Mapping the whole-brain response to noninvasive neuromodulation : from rodents to humans
- Because of recent advances in electrophysiology and imaging, we are now capable of recording intracranial neurologic activity at an unprecedented scale in terms of both spatiotemporal resolution and dimensionality. However, there still remains very few clinically translatable technologies for noninvasive neuromodulations to be able to causally perturb map functional networks within the brain, nor analysis techniques to leverage whole-brain intracranial data to gain insight into the relationship between CNS and peripheral physiology. In this dissertation, we present the novel use of ultrasonic drug uncaging for spatiotemporally precise noninvasive neuromodulation, in-human characterization of the whole-brain effects of Transcranial Magnetic Stimulation (TMS), and the application of machine learning to decode peripheral metabolic activity from intracranial electrophysiology. First, we develop biocompatible and clinically-translatable nanoparticles that enable ultrasound-induced uncaging of neuromodulatory drugs noninvasively within millimeter-sized brain regions. Utilizing the anesthetic propofol together with electrophysiological and imaging assays, we show that the neuromodulatory effect of ultrasonic drug uncaging is limited spatially and temporally by the size of the ultrasound focus, the sonication timing, and the pharmacokinetics of the uncaged drug. Moreover, we see secondary effects in brain regions anatomically distinct from and functionally connected to the sonicated region, indicating that ultrasonic drug uncaging could noninvasively map the changes in functional network connectivity associated with pharmacologic action at a particular brain target. We then present the first in-human study of the effect of TMS across the human brain using intracranial electrophysiology. With this technology, we show for the first time that single pulses of TMS delivered to the dorsolateral prefrontal cortex can elicit evoked potentials not only at the direct stimulation site, but also recruits downstream activity within the saliency network via the anterior cingulate cortex. These findings provide mechanistic explanation for TMS's efficacy in treating depression, while also exhibiting the potential for intracranial EEG to map the whole-brain effect of noninvasive neuromodulation in humans. Finally, we show that intracranial electrophysiology can proactively decode peripheral metabolic activity (i.e. serum glucose levels) up to hours into the future. In three human subjects, we simultaneously measured interstitial glucose concentrations and local field potentials from cortical and subcortical regions, including the hypothalamus in one subject. Correlations between high frequency activity (HFA, 70-170 Hz) and peripheral glucose levels were found across multiple brain regions, notably in the hypothalamus. With machine learning, we then show that spectro-spatial features of neural activity enable decoding of peripheral glucose levels both in the present and up to hours in the future. Our findings demonstrate proactive encoding of homeostatic glucose dynamics by the CNS and highlight the possibility of using intracranial electrophysiology to decode peripheral physiologic states. In summary, we show that noninvasive neuromodulation, whether by ultrasonic drug uncaging or TMS, exerts significant effects across entire brain networks in a predictable manner. We also leverage machine learning tools to show that intracranial activity can proactively decode physiologic parameters. Our hope is that these findings can be translated to advance noninvasive neuromodulation for treating both neuropsychiatric conditions and other diseases.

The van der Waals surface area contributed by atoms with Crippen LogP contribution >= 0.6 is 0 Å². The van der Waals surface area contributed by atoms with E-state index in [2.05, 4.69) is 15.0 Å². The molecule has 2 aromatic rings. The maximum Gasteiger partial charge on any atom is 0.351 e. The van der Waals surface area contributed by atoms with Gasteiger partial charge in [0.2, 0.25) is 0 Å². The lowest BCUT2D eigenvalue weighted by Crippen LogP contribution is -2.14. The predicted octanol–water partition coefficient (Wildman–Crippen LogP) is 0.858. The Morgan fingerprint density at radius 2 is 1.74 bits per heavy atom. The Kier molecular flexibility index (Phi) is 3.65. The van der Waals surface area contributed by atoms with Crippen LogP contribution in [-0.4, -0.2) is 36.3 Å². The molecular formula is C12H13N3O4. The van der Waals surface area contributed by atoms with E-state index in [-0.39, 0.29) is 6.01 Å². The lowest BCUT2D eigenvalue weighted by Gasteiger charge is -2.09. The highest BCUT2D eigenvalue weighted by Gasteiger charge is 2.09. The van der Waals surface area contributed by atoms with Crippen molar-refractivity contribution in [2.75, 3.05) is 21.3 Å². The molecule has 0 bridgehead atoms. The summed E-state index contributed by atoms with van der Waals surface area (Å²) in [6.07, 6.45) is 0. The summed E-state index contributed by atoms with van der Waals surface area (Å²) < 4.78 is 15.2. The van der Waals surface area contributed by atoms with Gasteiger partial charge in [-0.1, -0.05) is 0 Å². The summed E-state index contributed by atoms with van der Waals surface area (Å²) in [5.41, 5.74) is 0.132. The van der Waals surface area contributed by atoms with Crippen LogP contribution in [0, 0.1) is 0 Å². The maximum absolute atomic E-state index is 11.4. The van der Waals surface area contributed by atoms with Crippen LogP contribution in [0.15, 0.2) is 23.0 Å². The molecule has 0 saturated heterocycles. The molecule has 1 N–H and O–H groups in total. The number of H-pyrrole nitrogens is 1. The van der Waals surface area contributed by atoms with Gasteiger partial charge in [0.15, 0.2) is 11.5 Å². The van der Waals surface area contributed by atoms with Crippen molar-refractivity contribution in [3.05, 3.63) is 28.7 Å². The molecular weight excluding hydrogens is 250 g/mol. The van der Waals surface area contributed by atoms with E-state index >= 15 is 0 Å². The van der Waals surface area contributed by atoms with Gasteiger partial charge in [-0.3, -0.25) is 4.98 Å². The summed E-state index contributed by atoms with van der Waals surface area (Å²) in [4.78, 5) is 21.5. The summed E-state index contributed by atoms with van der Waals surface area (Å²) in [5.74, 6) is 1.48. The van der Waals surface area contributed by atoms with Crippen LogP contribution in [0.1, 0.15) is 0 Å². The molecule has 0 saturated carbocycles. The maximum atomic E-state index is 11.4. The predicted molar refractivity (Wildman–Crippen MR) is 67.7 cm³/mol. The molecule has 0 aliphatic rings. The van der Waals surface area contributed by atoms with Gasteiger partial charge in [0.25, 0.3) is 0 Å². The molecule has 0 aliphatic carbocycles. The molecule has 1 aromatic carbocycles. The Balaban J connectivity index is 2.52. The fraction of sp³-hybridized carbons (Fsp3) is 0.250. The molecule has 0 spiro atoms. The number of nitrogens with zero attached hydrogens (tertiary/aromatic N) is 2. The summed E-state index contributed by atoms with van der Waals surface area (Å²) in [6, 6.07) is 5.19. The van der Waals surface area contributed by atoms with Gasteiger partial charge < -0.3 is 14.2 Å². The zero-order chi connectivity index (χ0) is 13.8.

|Type of resource
|electronic resource; remote; computer; online resource
|1 online resource.
|Wang, Jeffrey Bond
|Degree committee member
|Degree committee member
|Stanford University, School of Humanities and Sciences
|Stanford University, Biophysics Program
|Statement of responsibility
|Jeffrey Bond Wang.
|Submitted to the Biophysics Program
|Thesis Ph.D. Stanford University 2023.
- © 2023 by Jeffrey Bond Wang
- This work is licensed under a Creative Commons Attribution Share Alike 3.0 Unported license (CC BY-SA).
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